On 16 March 2016, in Sydney's Downing Centre Local Court, magistrate Greg Grogin found there had been ''no element of revenge, payback or retaliation against Ms McCarthy" when NSW State Emergency Service Commissioner Murray Kear terminated Tara McCarthy's employment.
Mr Grogin found there were many factors behind the dismissal of Ms McCarthy by Mr Kear.
"The inability of Ms McCarthy to assimilate into, co-operate within and lead the SES was, I find, the primary and substantial reason for her dismissal by the defendant."
"I am satisfied that the defendant did not dismiss Ms McCarthy as a reprisal, substantial or otherwise, for her making public interest disclosures."
Mr Grogin accepted that Mr Kear had gone to considerable expense and time trying to resolve the toxic relationship between Ms McCarthy and Mr Pearce, and had ultimately moved to sack Ms Mcarthy when the disruption in his executive ranks became too great and threatened to affect the performance of the SES.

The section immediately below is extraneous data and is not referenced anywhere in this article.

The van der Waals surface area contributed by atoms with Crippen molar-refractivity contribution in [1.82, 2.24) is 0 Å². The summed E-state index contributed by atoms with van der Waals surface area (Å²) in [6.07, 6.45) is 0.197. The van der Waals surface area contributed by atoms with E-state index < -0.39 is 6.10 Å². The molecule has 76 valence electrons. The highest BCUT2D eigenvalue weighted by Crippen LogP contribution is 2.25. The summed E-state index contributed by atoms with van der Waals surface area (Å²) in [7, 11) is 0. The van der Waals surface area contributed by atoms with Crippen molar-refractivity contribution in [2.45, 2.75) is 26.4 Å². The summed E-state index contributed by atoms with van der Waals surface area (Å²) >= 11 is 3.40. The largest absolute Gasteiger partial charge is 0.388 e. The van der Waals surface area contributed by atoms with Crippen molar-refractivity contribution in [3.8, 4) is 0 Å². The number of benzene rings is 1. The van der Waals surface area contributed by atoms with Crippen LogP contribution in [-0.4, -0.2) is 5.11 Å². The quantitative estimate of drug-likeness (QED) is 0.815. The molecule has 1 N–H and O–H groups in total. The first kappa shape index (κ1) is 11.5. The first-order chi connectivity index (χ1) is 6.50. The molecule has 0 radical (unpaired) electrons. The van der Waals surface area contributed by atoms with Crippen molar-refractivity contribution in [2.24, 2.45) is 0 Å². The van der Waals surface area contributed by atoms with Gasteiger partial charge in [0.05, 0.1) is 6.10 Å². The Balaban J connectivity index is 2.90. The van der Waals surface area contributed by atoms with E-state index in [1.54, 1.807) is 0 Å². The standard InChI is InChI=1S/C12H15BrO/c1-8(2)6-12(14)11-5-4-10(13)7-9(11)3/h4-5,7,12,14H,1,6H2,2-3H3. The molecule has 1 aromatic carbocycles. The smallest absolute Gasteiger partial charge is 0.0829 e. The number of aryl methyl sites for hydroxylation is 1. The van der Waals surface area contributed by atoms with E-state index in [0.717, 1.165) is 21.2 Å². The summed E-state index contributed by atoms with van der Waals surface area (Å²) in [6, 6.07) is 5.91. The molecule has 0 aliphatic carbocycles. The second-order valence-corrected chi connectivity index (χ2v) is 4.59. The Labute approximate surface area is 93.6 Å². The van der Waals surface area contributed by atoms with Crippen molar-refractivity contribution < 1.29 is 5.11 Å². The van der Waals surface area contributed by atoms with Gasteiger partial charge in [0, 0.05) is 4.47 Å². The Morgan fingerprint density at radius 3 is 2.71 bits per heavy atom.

Mr Kear was found not guilty of sacking Ms McCarthy because she was a whistleblower.
Before the ICAC finding against him, Mr Kear had a distinguished 34-year career in the NSW public service.
"It's ruined my life," Mr Kear said.
"It's been a terrible journey for my wife, my family ... but what really disappoints me is that it got to this stage, that we had to come to court to prove what was obvious to most people right from the word go."
Mr Kear had faced the prospect of two years in jail.
He said he had lost his job as SES commissioner, he had endured the indignity of his name and photograph being splashed across the media and $160,000 of his life savings had been eaten up in legal fees.
Mr Kear believes that ICAC investigators acted in "bad faith" by not passing on evidence that would have cleared him.
ICAC cost me everything, says exonerated SES chief Murray Kear, Sharri Markson, The Australian, 17 March 2016